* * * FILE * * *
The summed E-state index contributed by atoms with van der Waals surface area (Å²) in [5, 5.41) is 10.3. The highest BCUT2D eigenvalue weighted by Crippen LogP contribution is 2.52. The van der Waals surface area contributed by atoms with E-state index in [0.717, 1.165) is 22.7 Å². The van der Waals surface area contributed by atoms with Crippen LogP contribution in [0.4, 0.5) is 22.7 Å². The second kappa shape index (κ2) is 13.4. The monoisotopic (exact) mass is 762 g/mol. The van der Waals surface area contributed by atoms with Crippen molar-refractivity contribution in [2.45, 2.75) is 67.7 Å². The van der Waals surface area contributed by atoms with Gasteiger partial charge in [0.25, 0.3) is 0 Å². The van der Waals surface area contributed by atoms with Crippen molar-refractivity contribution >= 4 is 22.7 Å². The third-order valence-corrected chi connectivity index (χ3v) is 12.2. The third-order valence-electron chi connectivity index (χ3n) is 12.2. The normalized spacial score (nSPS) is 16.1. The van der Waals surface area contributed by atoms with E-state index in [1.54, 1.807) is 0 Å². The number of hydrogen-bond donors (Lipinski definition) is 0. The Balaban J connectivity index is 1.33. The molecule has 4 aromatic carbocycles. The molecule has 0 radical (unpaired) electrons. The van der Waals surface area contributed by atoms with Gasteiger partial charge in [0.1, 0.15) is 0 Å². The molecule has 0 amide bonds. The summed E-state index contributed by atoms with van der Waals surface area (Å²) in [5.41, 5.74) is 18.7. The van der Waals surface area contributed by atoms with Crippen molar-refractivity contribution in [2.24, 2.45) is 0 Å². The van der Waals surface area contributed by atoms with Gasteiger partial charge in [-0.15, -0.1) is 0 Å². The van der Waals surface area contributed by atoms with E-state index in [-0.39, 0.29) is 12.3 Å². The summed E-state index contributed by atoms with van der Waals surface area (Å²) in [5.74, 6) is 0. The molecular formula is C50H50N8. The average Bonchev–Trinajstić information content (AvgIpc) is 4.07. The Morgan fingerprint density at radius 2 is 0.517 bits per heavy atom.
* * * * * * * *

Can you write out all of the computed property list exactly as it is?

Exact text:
The summed E-state index contributed by atoms with van der Waals surface area (Å²) in [5, 5.41) is 10.3. The highest BCUT2D eigenvalue weighted by Crippen LogP contribution is 2.52. The van der Waals surface area contributed by atoms with E-state index in [0.717, 1.165) is 22.7 Å². The van der Waals surface area contributed by atoms with Crippen LogP contribution in [0.4, 0.5) is 22.7 Å². The second kappa shape index (κ2) is 13.4. The monoisotopic (exact) mass is 762 g/mol. The van der Waals surface area contributed by atoms with Crippen molar-refractivity contribution in [2.45, 2.75) is 67.7 Å². The van der Waals surface area contributed by atoms with Gasteiger partial charge in [0.25, 0.3) is 0 Å². The van der Waals surface area contributed by atoms with Crippen molar-refractivity contribution >= 4 is 22.7 Å². The third-order valence-corrected chi connectivity index (χ3v) is 12.2. The third-order valence-electron chi connectivity index (χ3n) is 12.2. The normalized spacial score (nSPS) is 16.1. The van der Waals surface area contributed by atoms with E-state index in [1.54, 1.807) is 0 Å². The number of hydrogen-bond donors (Lipinski definition) is 0. The Balaban J connectivity index is 1.33. The molecule has 4 aromatic carbocycles. The molecule has 0 radical (unpaired) electrons. The van der Waals surface area contributed by atoms with Gasteiger partial charge in [0.1, 0.15) is 0 Å². The molecule has 0 amide bonds. The summed E-state index contributed by atoms with van der Waals surface area (Å²) in [5.41, 5.74) is 18.7. The van der Waals surface area contributed by atoms with Crippen molar-refractivity contribution in [2.24, 2.45) is 0 Å². The van der Waals surface area contributed by atoms with Gasteiger partial charge in [-0.15, -0.1) is 0 Å². The van der Waals surface area contributed by atoms with E-state index in [-0.39, 0.29) is 12.3 Å². The summed E-state index contributed by atoms with van der Waals surface area (Å²) in [5.74, 6) is 0. The molecular formula is C50H50N8. The average Bonchev–Trinajstić information content (AvgIpc) is 4.07. The Morgan fingerprint density at radius 2 is 0.517 bits per heavy atom.